Dispute grows over Harriman sinkhole

Dispute grows over Harriman sinkhole

Posted:
A big hole in a parking lot has been very visible along U.S. 27 just south of Harriman for nearly two years now. Efforts were initially made to fill it in, but they failed. A big hole in a parking lot has been very visible along U.S. 27 just south of Harriman for nearly two years now. Efforts were initially made to fill it in, but they failed.
The 6 feet deep, 15 feet wide hole has swallowed more than half of Martin Gilliam's parking lot. The 6 feet deep, 15 feet wide hole has swallowed more than half of Martin Gilliam's parking lot.
"It's got the potential of being very dangerous. It's on the side of a main highway," Martin Gilliam said. "It's got the potential of being very dangerous. It's on the side of a main highway," Martin Gilliam said.
"The city's position is very simple. This hole exists on private property. It is not within the state right of way with U.S. 27 that we see out here," said City Attorney Harold Balcom. "The city's position is very simple. This hole exists on private property. It is not within the state right of way with U.S. 27 that we see out here," said City Attorney Harold Balcom.

By DON DARE
6 On Your Side Consumer Investigator

HARRIMAN (WATE) - A dispute in Harriman between a store owner and the city over a parking lot collapse is spilling into its second year.

The store owner says he should not be responsible to fix the hole, so he called 6 On Your Side to state his case. The city's attorney however, has a different opinion.

A big hole in a parking lot has been very visible along U.S. 27 just south of Harriman for nearly two years now. Efforts were initially made to fill it in, but they failed. 

Over time the expanse has widened and both sides admit it has become increasingly dangerous.

"When the hole first started that wall collapsed," said Martin Gilliam.

Gilliam, the owner of Hill Top Pawn Shop, closed his business in Harriman last May, mainly because the parking lot in front of his store caved in.

The 6 feet deep, 15 feet wide hole has swallowed more than half of his parking lot.

Gilliam says the hole was created when a culvert collapsed nearly two years ago. The culvert, or conduit, runs under two parking lots and was dug years before Gilliam bought his building.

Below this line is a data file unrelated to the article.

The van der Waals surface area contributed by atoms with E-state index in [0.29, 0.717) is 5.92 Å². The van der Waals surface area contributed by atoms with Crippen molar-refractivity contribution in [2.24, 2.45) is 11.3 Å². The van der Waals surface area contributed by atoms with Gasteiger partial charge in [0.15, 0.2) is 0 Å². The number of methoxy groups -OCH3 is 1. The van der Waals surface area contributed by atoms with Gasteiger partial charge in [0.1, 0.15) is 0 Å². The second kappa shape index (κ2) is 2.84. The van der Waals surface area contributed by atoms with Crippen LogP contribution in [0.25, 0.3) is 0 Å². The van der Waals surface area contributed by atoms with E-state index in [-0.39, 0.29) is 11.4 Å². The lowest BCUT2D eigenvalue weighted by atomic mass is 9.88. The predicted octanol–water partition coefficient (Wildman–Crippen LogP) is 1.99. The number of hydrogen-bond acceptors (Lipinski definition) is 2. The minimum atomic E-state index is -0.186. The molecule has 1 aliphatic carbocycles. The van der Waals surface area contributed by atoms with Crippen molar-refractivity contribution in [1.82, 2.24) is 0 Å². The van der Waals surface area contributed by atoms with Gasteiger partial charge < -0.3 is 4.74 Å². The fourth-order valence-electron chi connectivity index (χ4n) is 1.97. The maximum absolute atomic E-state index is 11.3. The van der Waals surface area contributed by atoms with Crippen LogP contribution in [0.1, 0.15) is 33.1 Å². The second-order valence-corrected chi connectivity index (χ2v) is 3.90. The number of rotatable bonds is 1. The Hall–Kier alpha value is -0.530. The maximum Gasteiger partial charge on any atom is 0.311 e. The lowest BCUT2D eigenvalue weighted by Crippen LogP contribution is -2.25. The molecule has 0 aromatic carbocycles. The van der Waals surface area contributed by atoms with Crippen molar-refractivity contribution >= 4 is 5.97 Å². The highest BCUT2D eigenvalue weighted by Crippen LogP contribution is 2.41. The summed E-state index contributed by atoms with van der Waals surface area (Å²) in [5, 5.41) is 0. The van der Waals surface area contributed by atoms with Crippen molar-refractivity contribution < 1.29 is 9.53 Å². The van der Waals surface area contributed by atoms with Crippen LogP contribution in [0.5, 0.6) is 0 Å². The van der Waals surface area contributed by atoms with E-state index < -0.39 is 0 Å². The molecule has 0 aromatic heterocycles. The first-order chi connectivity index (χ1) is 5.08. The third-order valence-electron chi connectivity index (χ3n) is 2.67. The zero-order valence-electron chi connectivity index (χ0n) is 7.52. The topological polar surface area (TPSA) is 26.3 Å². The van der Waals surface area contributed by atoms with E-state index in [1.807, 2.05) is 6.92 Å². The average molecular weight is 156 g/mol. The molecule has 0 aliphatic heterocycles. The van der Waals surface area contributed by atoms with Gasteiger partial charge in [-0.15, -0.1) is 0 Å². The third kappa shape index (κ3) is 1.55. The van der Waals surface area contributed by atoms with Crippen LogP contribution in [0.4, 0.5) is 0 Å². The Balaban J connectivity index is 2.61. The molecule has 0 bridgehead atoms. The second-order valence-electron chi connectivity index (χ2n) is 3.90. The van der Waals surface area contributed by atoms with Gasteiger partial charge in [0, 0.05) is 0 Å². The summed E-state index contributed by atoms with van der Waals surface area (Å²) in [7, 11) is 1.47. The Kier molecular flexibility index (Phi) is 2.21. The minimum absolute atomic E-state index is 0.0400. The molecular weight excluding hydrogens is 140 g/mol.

Gilliam says he poured cement hoping to fix the problem. It didn't work.

"It's got the potential of being very dangerous. It's on the side of a main highway," he said.

Gilliam says the city has told him he has to repair the hole because it's on his property. Gilliam believes the city should fix it.

"A good portion of it is theirs, I think the water main caused it, but I can't get them to work with me on that. They say it is mine, but I have already spent and spent. But that water line is what caused it," Gilliam said.

The city of Harriman sent a notice on August 17, 2012 saying the collapse of the drainage system is dangerous and an imminent threat.

Gilliam had 10 days to make repairs, but his attorney appealed and won a delay.

City Attorney Harold Balcom admits Harriman has been slow in forcing the issue of repairing the hole. He says Gilliam has had enough time for the engineers he was to hire to come up with a plan of action.

"I have instructed my city officials that a year and a half is more than enough time for him to come up with engineering plans and survey documentation for either the city council to hear his appeal or for him to repair this," said Balcom.

The hole is now within a few feet of U.S. 27. Parts of the parking lot are collapsing next to a drain installed by the state when the road was widened.

"It's just an endangerment to the public. I'm afraid a child is going to go in there or someone is going to get hurt," said Arlene Carr, who owns a business next to the pawn shop.

"The edging is falling in," she said. "It's getting very deep."

"I'd like to see it get fixed or determine who really is responsible. I just can't see that the butt of this is my responsibility," said Gilliam.

"The city's position is very simple. This hole exists on private property. It is not within the state right of way with U.S. 27 that we see out here," said Balcom.

The city's attorney say he expects Gilliam to explain his plan at a city meeting next month

"The responsibility to correct this problem and to maintain it would be the owner's," Balcom said.

A showdown on the damaged parking lot is nearing. Both sides are pretty firm on their beliefs of who holds responsibility for repairs.

A hearing date for a decision will be set in a few weeks by Harriman City Council.

Everyone agrees the hole needs to be filled in.

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